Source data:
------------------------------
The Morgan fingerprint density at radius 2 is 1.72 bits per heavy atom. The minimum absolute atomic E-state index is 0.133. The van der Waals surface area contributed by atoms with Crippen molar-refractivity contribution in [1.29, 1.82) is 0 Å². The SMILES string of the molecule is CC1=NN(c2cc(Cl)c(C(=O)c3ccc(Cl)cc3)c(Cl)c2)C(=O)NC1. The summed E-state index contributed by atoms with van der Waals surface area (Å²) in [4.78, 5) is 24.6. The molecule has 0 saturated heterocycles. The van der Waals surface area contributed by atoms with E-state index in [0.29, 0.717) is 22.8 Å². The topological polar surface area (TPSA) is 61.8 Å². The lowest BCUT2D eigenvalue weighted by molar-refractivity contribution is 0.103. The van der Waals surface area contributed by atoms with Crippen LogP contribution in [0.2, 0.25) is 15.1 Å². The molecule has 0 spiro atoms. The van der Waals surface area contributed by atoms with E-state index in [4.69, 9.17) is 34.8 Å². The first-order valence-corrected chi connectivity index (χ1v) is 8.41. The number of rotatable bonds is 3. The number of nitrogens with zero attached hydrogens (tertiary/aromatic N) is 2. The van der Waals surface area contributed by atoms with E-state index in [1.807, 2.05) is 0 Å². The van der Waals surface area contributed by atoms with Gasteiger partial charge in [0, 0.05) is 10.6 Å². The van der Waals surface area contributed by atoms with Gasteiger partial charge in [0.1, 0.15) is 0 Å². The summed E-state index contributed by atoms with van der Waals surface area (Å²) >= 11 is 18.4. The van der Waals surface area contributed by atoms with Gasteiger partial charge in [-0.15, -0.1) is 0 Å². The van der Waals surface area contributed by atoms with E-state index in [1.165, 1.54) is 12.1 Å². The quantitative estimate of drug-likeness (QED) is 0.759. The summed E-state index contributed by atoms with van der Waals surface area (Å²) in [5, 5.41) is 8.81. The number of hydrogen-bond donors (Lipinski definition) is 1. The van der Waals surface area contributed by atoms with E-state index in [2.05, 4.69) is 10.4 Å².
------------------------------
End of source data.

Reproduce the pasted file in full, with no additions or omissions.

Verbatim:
The Morgan fingerprint density at radius 2 is 1.72 bits per heavy atom. The minimum absolute atomic E-state index is 0.133. The van der Waals surface area contributed by atoms with Crippen molar-refractivity contribution in [1.29, 1.82) is 0 Å². The SMILES string of the molecule is CC1=NN(c2cc(Cl)c(C(=O)c3ccc(Cl)cc3)c(Cl)c2)C(=O)NC1. The summed E-state index contributed by atoms with van der Waals surface area (Å²) in [4.78, 5) is 24.6. The molecule has 0 saturated heterocycles. The van der Waals surface area contributed by atoms with E-state index in [0.29, 0.717) is 22.8 Å². The topological polar surface area (TPSA) is 61.8 Å². The lowest BCUT2D eigenvalue weighted by molar-refractivity contribution is 0.103. The van der Waals surface area contributed by atoms with Crippen LogP contribution in [0.2, 0.25) is 15.1 Å². The molecule has 0 spiro atoms. The van der Waals surface area contributed by atoms with E-state index in [4.69, 9.17) is 34.8 Å². The first-order valence-corrected chi connectivity index (χ1v) is 8.41. The number of rotatable bonds is 3. The number of nitrogens with zero attached hydrogens (tertiary/aromatic N) is 2. The van der Waals surface area contributed by atoms with E-state index in [1.807, 2.05) is 0 Å². The van der Waals surface area contributed by atoms with Gasteiger partial charge in [0, 0.05) is 10.6 Å². The van der Waals surface area contributed by atoms with Gasteiger partial charge in [0.1, 0.15) is 0 Å². The summed E-state index contributed by atoms with van der Waals surface area (Å²) >= 11 is 18.4. The van der Waals surface area contributed by atoms with Gasteiger partial charge in [-0.15, -0.1) is 0 Å². The van der Waals surface area contributed by atoms with E-state index in [1.165, 1.54) is 12.1 Å². The quantitative estimate of drug-likeness (QED) is 0.759. The summed E-state index contributed by atoms with van der Waals surface area (Å²) in [5, 5.41) is 8.81. The number of hydrogen-bond donors (Lipinski definition) is 1. The van der Waals surface area contributed by atoms with E-state index in [2.05, 4.69) is 10.4 Å².